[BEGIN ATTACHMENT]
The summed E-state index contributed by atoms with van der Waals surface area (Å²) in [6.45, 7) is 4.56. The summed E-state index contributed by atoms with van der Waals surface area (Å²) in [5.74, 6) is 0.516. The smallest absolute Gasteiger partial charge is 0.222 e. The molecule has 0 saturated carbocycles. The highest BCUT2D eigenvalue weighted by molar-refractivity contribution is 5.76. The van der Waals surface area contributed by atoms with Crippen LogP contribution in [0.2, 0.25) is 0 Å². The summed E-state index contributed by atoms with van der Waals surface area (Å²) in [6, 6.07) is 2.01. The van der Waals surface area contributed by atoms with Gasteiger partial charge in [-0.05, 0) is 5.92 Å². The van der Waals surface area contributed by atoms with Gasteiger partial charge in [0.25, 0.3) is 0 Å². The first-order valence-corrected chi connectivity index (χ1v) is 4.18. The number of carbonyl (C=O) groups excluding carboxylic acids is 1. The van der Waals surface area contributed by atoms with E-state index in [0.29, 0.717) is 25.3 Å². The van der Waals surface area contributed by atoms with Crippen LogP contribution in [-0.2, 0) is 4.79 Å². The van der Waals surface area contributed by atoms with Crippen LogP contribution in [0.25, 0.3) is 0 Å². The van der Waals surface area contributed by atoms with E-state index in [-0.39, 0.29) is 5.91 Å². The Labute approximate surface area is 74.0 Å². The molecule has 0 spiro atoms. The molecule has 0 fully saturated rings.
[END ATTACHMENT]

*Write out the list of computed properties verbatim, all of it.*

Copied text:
The summed E-state index contributed by atoms with van der Waals surface area (Å²) in [6.45, 7) is 4.56. The summed E-state index contributed by atoms with van der Waals surface area (Å²) in [5.74, 6) is 0.516. The smallest absolute Gasteiger partial charge is 0.222 e. The molecule has 0 saturated carbocycles. The highest BCUT2D eigenvalue weighted by molar-refractivity contribution is 5.76. The van der Waals surface area contributed by atoms with Crippen LogP contribution in [0.2, 0.25) is 0 Å². The summed E-state index contributed by atoms with van der Waals surface area (Å²) in [6, 6.07) is 2.01. The van der Waals surface area contributed by atoms with Gasteiger partial charge in [-0.05, 0) is 5.92 Å². The van der Waals surface area contributed by atoms with Gasteiger partial charge in [0.25, 0.3) is 0 Å². The first-order valence-corrected chi connectivity index (χ1v) is 4.18. The number of carbonyl (C=O) groups excluding carboxylic acids is 1. The van der Waals surface area contributed by atoms with E-state index in [0.29, 0.717) is 25.3 Å². The van der Waals surface area contributed by atoms with Crippen LogP contribution in [-0.2, 0) is 4.79 Å². The van der Waals surface area contributed by atoms with Crippen LogP contribution in [0.25, 0.3) is 0 Å². The van der Waals surface area contributed by atoms with E-state index in [-0.39, 0.29) is 5.91 Å². The Labute approximate surface area is 74.0 Å². The molecule has 0 spiro atoms. The molecule has 0 fully saturated rings.